Significant sections of the South African economy are foreign owned (e.g. only eight of the Top 40 firms on the Johannesburg Stock Exchange are more than 75% owned by South Africans). The National Advisory Council on Innovation (NACI) reports that the economy currently hosts around 2,25 million small and medium enterprises (SMEs), of which 70% are in the informal economy, with 88% black owned – a direct result of exclusion and high levels of unemployment. In addition, the 2009 Global Entrepreneurship Monitor Report placed South Africa in the lowest quartile of all the countries surveyed in two key measures: opportunity entrepreneurship and new firm activity.
The above economic situation was the environment in which the National Development Plan (Vision 2030) (NDP) was introduced in 2012 as South Africa’s long-term planning framework. At the heart of the NDP lies the vision to create a “virtuous cycle of growth and development”, with success “measured by the degree to which the lives and opportunities of the poorest South Africans are transformed in a sustainable manner”.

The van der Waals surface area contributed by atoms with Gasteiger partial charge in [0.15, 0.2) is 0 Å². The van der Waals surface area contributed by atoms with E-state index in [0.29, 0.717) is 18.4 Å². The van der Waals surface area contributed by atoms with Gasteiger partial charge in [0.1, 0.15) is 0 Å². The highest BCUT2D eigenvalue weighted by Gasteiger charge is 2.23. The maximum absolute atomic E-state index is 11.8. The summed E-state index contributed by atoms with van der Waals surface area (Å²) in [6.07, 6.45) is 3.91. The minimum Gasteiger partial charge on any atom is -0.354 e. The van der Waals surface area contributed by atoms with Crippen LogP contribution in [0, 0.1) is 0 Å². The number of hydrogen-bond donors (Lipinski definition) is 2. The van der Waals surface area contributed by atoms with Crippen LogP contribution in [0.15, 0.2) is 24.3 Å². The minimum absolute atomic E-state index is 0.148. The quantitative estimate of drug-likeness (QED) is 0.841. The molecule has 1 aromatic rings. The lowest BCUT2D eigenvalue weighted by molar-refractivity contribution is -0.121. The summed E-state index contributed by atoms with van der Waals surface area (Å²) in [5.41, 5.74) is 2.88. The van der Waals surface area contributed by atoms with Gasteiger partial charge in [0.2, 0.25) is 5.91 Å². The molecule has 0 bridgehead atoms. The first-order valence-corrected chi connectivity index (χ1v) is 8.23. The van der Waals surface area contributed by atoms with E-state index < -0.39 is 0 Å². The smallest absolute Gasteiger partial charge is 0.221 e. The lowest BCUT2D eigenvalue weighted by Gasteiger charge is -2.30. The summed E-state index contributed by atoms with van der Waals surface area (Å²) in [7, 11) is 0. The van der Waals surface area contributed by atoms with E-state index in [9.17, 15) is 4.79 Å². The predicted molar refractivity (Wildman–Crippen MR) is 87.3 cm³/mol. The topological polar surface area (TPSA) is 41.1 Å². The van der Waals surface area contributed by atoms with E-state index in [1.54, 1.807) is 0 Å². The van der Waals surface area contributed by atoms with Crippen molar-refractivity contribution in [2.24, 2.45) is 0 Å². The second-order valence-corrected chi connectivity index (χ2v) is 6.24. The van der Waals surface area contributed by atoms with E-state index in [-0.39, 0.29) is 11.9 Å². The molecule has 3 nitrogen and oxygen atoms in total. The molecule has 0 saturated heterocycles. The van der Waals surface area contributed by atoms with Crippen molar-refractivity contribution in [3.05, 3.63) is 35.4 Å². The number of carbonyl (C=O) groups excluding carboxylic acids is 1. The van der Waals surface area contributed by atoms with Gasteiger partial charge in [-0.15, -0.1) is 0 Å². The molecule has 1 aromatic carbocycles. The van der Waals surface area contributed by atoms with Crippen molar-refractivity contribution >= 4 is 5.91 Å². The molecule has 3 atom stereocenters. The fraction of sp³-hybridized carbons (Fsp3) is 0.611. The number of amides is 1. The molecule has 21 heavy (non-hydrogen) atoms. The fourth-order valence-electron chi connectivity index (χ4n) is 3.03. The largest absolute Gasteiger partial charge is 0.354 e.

The NDP sees STI playing a central role in the achievement of its goals. To illustrate, while progress will be required in several areas, according to the National Advisory Council on Innovation, three stand out: